Cardiac magnetic resonance image-based classification of the risk of arrhythmias in post-myocardial infarction patients

Lasya Priya Kotu*, Kjersti Engan, Reza Borhani, Aggelos K. Katsaggelos, Stein Ørn, Leik Woie, Trygve Eftestøl

*Corresponding author for this work

Research output: Contribution to journalArticlepeer-review

15 Scopus citations


Introduction: Patients surviving myocardial infarction (MI) can be divided into high and low arrhythmic risk groups. Distinguishing between these two groups is of crucial importance since the high-risk group has been shown to benefit from implantable cardioverter defibrillator insertion; a costly surgical procedure with potential complications and no proven advantages for the low-risk group. Currently, markers such as left ventricular ejection fraction and myocardial scar size are used to evaluate arrhythmic risk. Methods: In this paper, we propose quantitative discriminative features extracted from late gadolinium enhanced cardiac magnetic resonance images of post-MI patients, to distinguish between 20 high-risk and 34 low-risk patients. These features include size, location, and textural information concerning the scarred myocardium. To evaluate the discriminative power of the proposed features, we used several built-in classification schemes from matrix laboratory (MATLAB) and Waikato environment for knowledge analysis (WEKA) software, including k-nearest neighbor (k-NN), support vector machine (SVM), decision tree, and random forest. Results: In Experiment 1, the leave-one-out cross-validation scheme is implemented in MATLAB to classify high- and low-risk groups with a classification accuracy of 94.44%, and an AUC of 0.965 for a feature combination that captures size, location and heterogeneity of the scar. In Experiment 2 with the help of WEKA, nested cross-validation is performed with k-NN, SVM, adjusting decision tree and random forest classifiers to differentiate high-risk and low-risk patients. SVM classifier provided average accuracy of 92.6%, and AUC of 0.921 for a feature combination capturing location and heterogeneity of the scar. Experiment 1 and Experiment 2 show that textural features from the scar are important for classification and that localization features provide an additional benefit. Conclusion: These promising results suggest that the discriminative features introduced in this paper can be used by medical professionals, or in automatic decision support systems, along with the recognized risk markers, to improve arrhythmic risk stratification in post-MI patients.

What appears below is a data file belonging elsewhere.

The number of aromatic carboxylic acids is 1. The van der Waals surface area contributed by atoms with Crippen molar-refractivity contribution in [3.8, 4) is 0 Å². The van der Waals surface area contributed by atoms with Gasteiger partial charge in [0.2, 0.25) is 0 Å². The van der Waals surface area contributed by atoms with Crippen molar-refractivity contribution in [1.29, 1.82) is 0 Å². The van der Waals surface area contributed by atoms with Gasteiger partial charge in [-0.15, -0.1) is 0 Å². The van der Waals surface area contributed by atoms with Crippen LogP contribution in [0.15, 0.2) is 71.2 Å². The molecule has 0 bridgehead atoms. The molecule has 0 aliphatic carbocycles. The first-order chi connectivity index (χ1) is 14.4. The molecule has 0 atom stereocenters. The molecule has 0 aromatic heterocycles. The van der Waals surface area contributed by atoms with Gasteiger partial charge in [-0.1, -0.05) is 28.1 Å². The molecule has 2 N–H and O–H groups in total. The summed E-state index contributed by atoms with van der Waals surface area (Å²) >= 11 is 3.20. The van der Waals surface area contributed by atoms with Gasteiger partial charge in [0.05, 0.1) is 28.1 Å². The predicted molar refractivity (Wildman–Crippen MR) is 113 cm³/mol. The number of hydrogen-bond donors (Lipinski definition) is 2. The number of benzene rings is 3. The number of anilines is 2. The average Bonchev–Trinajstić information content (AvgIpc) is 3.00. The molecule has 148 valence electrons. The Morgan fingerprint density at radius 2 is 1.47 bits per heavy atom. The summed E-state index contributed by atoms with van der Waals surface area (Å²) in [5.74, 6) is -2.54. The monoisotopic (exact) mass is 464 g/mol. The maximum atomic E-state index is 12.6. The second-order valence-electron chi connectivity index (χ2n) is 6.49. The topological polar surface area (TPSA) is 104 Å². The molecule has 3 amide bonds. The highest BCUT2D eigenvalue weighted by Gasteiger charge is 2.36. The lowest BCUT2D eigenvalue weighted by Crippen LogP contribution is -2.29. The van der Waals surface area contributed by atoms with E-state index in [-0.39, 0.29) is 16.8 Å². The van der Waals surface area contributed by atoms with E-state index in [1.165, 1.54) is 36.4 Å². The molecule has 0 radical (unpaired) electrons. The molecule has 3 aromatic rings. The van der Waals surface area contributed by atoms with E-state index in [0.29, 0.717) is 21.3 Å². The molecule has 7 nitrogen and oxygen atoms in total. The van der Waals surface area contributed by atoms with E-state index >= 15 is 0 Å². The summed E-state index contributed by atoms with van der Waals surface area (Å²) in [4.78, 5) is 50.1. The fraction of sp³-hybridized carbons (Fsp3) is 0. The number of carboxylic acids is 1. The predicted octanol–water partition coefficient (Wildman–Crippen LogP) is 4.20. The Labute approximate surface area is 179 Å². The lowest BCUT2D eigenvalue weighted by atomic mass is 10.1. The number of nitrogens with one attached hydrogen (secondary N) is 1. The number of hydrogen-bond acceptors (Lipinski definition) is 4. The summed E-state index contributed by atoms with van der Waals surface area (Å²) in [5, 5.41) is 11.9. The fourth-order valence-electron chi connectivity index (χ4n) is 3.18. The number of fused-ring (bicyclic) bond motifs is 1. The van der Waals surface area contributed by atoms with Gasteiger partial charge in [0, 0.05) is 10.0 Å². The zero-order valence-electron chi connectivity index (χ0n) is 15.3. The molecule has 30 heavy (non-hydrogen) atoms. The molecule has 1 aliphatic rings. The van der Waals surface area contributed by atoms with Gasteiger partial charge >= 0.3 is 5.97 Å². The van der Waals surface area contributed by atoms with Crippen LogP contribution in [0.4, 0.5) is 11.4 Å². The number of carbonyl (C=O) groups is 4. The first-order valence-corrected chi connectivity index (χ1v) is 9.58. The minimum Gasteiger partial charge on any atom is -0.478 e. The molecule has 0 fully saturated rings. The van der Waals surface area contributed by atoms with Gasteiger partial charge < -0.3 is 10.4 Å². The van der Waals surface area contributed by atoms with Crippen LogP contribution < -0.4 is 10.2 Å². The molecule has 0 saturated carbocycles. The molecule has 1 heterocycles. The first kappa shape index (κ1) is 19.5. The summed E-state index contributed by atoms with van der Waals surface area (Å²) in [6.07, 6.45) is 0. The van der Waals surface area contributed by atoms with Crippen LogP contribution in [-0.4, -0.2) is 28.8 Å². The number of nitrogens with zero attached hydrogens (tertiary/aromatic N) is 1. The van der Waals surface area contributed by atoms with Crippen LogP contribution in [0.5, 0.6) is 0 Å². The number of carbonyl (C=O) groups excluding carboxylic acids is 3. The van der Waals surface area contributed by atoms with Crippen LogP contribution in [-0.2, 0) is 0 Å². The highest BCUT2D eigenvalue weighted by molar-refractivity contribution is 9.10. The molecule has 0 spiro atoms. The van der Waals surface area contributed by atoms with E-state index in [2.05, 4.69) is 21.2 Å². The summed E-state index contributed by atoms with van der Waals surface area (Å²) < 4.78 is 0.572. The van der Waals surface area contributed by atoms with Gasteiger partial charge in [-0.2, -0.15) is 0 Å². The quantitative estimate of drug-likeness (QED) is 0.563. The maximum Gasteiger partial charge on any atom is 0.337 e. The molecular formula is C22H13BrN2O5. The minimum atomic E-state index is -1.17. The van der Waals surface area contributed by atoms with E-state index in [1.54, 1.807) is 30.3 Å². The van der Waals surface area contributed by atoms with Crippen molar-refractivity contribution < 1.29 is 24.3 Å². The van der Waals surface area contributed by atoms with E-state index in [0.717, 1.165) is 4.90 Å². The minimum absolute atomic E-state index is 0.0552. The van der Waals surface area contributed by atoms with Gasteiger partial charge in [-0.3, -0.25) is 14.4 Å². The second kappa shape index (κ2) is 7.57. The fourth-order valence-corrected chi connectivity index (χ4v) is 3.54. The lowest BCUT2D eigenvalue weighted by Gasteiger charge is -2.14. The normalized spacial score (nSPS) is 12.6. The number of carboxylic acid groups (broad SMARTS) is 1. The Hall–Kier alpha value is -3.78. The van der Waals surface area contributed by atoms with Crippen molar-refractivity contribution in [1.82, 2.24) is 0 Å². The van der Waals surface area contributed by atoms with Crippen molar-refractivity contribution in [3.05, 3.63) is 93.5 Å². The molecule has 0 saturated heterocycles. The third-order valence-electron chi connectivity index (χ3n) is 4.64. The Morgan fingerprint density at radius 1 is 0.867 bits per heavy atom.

Original languageEnglish (US)
Pages (from-to)205-215
Number of pages11
JournalArtificial Intelligence In Medicine
Issue number3
StatePublished - Jul 1 2015


  • Cardiac magnetic resonance image
  • High and low arrhythmic risk
  • K-Nearest neighbor classifier
  • Local binary pattern
  • Sobel filter
  • Support vector machine classifier

ASJC Scopus subject areas

  • Medicine (miscellaneous)
  • Artificial Intelligence

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